Read a Free Excerpt from Daughters of Shadow and Blood – Book II: Elena (Part 3)

In anticipation of the upcoming release of Daughters of Shadow and Blood – Book II: Elena, I am releasing a free excerpt once a week until release day on April 23, 2016. This is Part 2. (Read Part 1 and Part 2 here.) I hope you enjoy! Please share and order your copy today!


Thessaloniki, Greece

6 October 1999

Clara leapt out of the chair and backed away from the desk where Arion’s bleeding form lay. She frantically scanned the office for the deadly red dot but failed to find it. She gathered up as many of the loose papers as she could and stuffed them into her bag. The professor continued to stare sightlessly at her, his mouth open, his last words still hanging on his lips, while the red stain spread across his shirt.

She yanked the door open and ran out into the hallway, directly into a man’s arms. She pushed herself away, but the man, dressed in riot gear with words in Greek written across the front of his jacket as well as POLICE in large white letters, seized her wrist. Clara looked up into cold, blue eyes set in a bulldog face.

He pulled her back toward him. “Please, miss, don’t fight,” he said in thickly accented English. “I am trying to get you away from here.”
People emerged from the other offices. The man yelled something in Greek, and they all ran toward the stairwell, panic on their faces. The bulldog dashed down the hall after them, dragging Clara behind.

Outside the building, police pushed back the gathering crowd underneath Arion’s window. The bulldog, however, took Clara in the opposite direction, around the corner to the other side of the building. He stopped in the shade of a sycamore tree.

“Thank you,” Clara said, struggling to catch her breath.

But the bulldog didn’t let go of her wrist.

Clara tried to fight until he squeezed. She winced and started to cry out, but he jerked her arm, bringing her close enough to feel his hot breath. He held up a pistol and touched the muzzle to his lips.

Clara glared. “You wouldn’t shoot me, not here, not in broad daylight.”

The bulldog’s mouth twisted into a smile. He eyed the rooftop of a nearby building. “Who said anything about me shooting you? Now if you don’t want someone else to get hurt, you’ll keep your mouth shut. Don’t worry. We’re not going far.”

He led her a short distance to a circular building lined with Ionic columns, obviously much older than the one where Arion had his office. Instead of the main entrance, he pushed her toward a small door on the opposite side. It opened onto a set of stairs that led down into the dark. At the bottom a short hallway ended in another door. The bulldog pushed it open and forced Clara into a dim room. The only light came from a small lantern resting on a low table. Another man already waited there.

The bulldog slung Clara toward the man. “Here, Filip. Why don’t you do something useful and tie her hands. I can tell she’s not going to be an easy one to deal with.” His smile told Clara he was speaking English for her benefit.

The man he called Filip didn’t reply.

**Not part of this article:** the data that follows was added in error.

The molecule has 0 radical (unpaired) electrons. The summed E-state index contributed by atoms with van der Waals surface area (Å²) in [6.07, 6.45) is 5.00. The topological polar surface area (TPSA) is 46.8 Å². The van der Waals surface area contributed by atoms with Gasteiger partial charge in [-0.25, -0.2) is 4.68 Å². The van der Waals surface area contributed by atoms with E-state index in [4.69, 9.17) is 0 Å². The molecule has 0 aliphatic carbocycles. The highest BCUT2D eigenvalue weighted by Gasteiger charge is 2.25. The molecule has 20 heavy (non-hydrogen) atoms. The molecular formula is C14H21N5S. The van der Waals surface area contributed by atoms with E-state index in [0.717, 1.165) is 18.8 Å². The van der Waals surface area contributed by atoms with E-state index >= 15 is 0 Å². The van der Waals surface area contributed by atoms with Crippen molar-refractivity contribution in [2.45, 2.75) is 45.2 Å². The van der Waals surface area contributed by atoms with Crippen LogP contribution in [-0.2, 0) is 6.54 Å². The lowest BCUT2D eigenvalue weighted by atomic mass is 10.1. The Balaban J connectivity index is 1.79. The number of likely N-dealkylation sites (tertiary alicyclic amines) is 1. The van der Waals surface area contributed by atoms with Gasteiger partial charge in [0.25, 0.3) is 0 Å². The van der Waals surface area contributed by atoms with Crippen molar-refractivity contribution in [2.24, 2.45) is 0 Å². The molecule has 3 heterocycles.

The bulldog began stripping out of his police clothes. “Sometime today, Filip. We need to get moving soon.”

Still Filip didn’t reply.

The bulldog paused and snapped his fingers. “Filip, did you hear me?”

Filip stepped toward him, into the lantern’s pool of light. When Clara saw his face, she gasped. It was the man who had recovered her wallet in the market.

“I heard you the first time,” her Good Samaritan said.

The bulldog’s eyes grew wide. He went for his gun, but before he could get to it, the man from the market fired a shot from his own. With a lurch, Clara’s captor collapsed to the floor.

The man turned toward Clara. “Are you all right?”

“No,” she replied. “No I’m not.”

“What happened? How did they grab you?”

“Hell if I know. I don’t even know who they are. One minute I’m talking to a professor in his office. The next he’s dead on his desk from a sniper’s bullet.”

The man swore in a language Clara didn’t know. If she had to guess, she would have said it was Russian. He reached for her. “We need to get you someplace safe.”

Clara jerked away. “That’s what he told me. Why should I trust you?”

“Because I very probably just saved your life. And I also did catch the pickpocket who stole your wallet, which is fortunate because you’re going to need your ID.”

“What do you mean?”

“I mean we have to leave now. You can’t stay in Thessaloniki.”

Clara shook her head. “Oh, no. No. I’m not going anywhere with you. I’m going back, and I’m going to talk to the police—the real police—and I’m going to tell them what happened, and then I’m going to book the first ticket back to the U.S.”

“I’d advise against that.”


“Because like it or not, you’re in danger. And because then you’ll never know what happened to Adam.”

Clara’s heart skipped a beat. “How do you know about Adam?”

“I have an interest in finding him too.”

Clara tried to study his face in the low light. “Your name’s not Filip, is it? Who are you?”

He motioned with his head in the direction of a heap behind him. “Filip is indisposed at the moment. My name is Arkady Danilovich Markov.”

“Why are you looking for Adam? Does that mean he’s still alive? Is he in danger, too?”

Arkady held up a hand. “Questions later. Now we need to be going.”

Clara hesitated. “How do I know this isn’t another trick?”

Arkady sighed. “You don’t. I’m not forcing you to stay. You can go back, go talk to the police if you want, but just know that I’m your best chance to find Adam.” He paused. “As well as to live to see another sunrise.”

Clara struggled to calm her thoughts. A large part of her wanted to leave, to go back to her hotel, book a flight back to the States, and continue with her life. But something else tugged at her. She loved Adam, and he didn’t have anyone else.

She stepped back and motioned to the door. “Okay. Lead the way.”

Arkady shook his head. “No. We’re going the way your friend here was planning to take you.”

“And what way is that?” Clara asked.

Arkady picked up the lantern and opened a door behind him that Clara hadn’t noticed. “We’re taking the tunnels.”